October 24, 2009 10:21:00 PM
Danny P Smith -
BIRMINGHAM, Ala. -- Two things excite Southeastern Conference Commissioner Mike Slive about the upcoming basketball season.
One is the influx of new men''s coaches (Anthony Grant at the University of Alabama, John Calipari at Kentucky, and Mark Fox at Georgia) and the other is the television agreement with ESPN on SEC Network.
Slive, a basketball fan, had plenty of reasons to smile Thursday at SEC Media Day.
"I think we''re on the verge of something special here," Slive said. "It''s exciting for me personally. It''s a busy time of the year (with football), but (Thursday) is a nice interlude to think about basketball and to see some old friends. It''s a good day and before you know it, we''ll have a game to play."
Coaches and fans also will have a lot to watch on television.
For the first time in SEC history, each of the 96 conference games will be televised live as part of the league''s 15-year agreements with CBS Sports and ESPN. Almost half of the SEC''s league games will be distributed nationally, with ESPN or ESPN2 showing 27 games, ESPNU having eight and CBS Sports five.
The regular season SEC men''s schedule begins with Mississippi State''s game at the University of Mississippi at 12:30 p.m. Jan. 9 on the SEC Network.
Former MSU Athletic Director Larry Templeton, who now serves as consultant to the SEC for television and digital rights, said the new television deal creates "incredible exposure for basketball.
"Our coaches and basketball fans are in for an unbelievable experience this coming season with the opportunity to see every conference basketball game on several different nights during the week," Templeton said. "I think the SEC mark across the country is being exposed more than it ever has before in its history."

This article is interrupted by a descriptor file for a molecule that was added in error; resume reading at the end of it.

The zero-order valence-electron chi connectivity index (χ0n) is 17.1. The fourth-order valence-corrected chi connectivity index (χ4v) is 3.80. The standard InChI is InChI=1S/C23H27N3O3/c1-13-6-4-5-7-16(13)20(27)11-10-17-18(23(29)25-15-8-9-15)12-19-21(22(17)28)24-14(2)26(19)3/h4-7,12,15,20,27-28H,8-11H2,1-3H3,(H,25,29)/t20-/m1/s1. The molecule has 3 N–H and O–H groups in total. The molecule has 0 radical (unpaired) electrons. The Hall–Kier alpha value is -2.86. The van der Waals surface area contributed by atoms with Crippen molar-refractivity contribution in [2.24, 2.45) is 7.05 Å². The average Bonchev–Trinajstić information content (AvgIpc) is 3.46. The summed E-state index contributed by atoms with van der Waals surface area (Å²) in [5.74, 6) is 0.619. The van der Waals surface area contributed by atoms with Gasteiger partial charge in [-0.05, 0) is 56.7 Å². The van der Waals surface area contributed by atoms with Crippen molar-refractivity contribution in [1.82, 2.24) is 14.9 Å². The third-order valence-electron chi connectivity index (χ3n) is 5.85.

Coach Cal''s voice
Kentucky men''s basketball coach John Calipari raised his voice in response to a reporter''s question at his table during SEC Media Day.
It caused his center Patrick Patterson to look up from across the room as if to say "what did I do now?"
Calipari''s forceful tone is something Patterson has been getting used to in practice.
Patterson said it''s important not to take any Calipari rant personally.
"He may be yelling, but it''s really a lot of encouragement," Patterson said.
Patterson said Calipari has a passion for the game and has fit right in in Lexington.
"He can walk down the street and he''s mobbed by fans wanting his autograph," Patterson said. "He''s already doing commercials. Everyone loves coach Cal. He''s the man."
More to prove
Some of the SEC''s most talented players -- Patterson, Mississippi State''s Jarvis Varnado, and LSU''s Tasmin Mitchell -- opted to return for their senior seasons and put potential NBA careers on hold.
Varnado and Mitchell said they just weren''t ready for the next level, while Patterson wanted the chance to play for a coach like Calipari.
"It was because of coach Cal and the dribble-drive offense," Patterson said of his decision to return for his senior year. "It was about expanding my game and getting better in the areas I needed to the most."
Patterson also said he could look into the eyes of his teammates and realized the Wildcats had the opportunity to win an SEC Championship and get into the NCAA tournament.
Kentucky has been predicted to win the 2010 SEC championship in a voting of a select panel of conference and national media members.
Fox gets Bulldogs'' attention
One of the first things Mark Fox had to do as coach at Georgia was to use Sanford Stadium as a disciplinary tool.
When things weren''t going the way Fox wanted, he took the Bulldogs on what he called "a tour of the football stadium," meaning he had the team run the stands.
"You can see a lot of Athens from up top," Fox said with a grin.
Georgia senior forward Albert Jackson said it was one of the hardest things he''s ever had to do and Fox made his point to the team.
"I knew if I could make it through that, I could make it through anything," Jackson said.
Bragging on Vanderbilt
The media has predicted Vanderbilt will finish third in the SEC Eastern Division, and coaches like Calipari and Tennessee''s Bruce Pearl said the Commodores should be one of the league''s better teams.
"I hope those guys are right," Vanderbilt coach Kevin Stallings said. "They may be just short of something to say."